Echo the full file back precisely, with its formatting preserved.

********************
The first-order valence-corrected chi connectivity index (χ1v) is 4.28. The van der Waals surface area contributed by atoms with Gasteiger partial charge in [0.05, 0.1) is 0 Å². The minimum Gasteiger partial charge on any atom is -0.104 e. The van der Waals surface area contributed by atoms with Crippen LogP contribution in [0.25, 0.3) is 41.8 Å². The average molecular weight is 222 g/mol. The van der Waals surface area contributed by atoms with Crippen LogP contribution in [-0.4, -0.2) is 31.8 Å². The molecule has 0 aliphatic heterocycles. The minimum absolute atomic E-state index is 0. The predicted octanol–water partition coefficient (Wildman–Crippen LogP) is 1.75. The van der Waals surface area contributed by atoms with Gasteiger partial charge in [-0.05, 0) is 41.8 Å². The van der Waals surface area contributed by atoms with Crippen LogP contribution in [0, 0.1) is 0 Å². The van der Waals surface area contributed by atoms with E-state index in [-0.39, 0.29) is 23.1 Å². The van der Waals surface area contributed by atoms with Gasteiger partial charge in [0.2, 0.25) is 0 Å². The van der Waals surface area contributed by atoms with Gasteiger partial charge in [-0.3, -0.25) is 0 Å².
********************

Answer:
The first-order valence-corrected chi connectivity index (χ1v) is 4.28. The van der Waals surface area contributed by atoms with Gasteiger partial charge in [0.05, 0.1) is 0 Å². The minimum Gasteiger partial charge on any atom is -0.104 e. The van der Waals surface area contributed by atoms with Crippen LogP contribution in [0.25, 0.3) is 41.8 Å². The average molecular weight is 222 g/mol. The van der Waals surface area contributed by atoms with Crippen LogP contribution in [-0.4, -0.2) is 31.8 Å². The molecule has 0 aliphatic heterocycles. The minimum absolute atomic E-state index is 0. The predicted octanol–water partition coefficient (Wildman–Crippen LogP) is 1.75. The van der Waals surface area contributed by atoms with Gasteiger partial charge in [-0.05, 0) is 41.8 Å². The van der Waals surface area contributed by atoms with Crippen LogP contribution in [0, 0.1) is 0 Å². The van der Waals surface area contributed by atoms with E-state index in [-0.39, 0.29) is 23.1 Å². The van der Waals surface area contributed by atoms with Gasteiger partial charge in [0.2, 0.25) is 0 Å². The van der Waals surface area contributed by atoms with Gasteiger partial charge in [-0.3, -0.25) is 0 Å².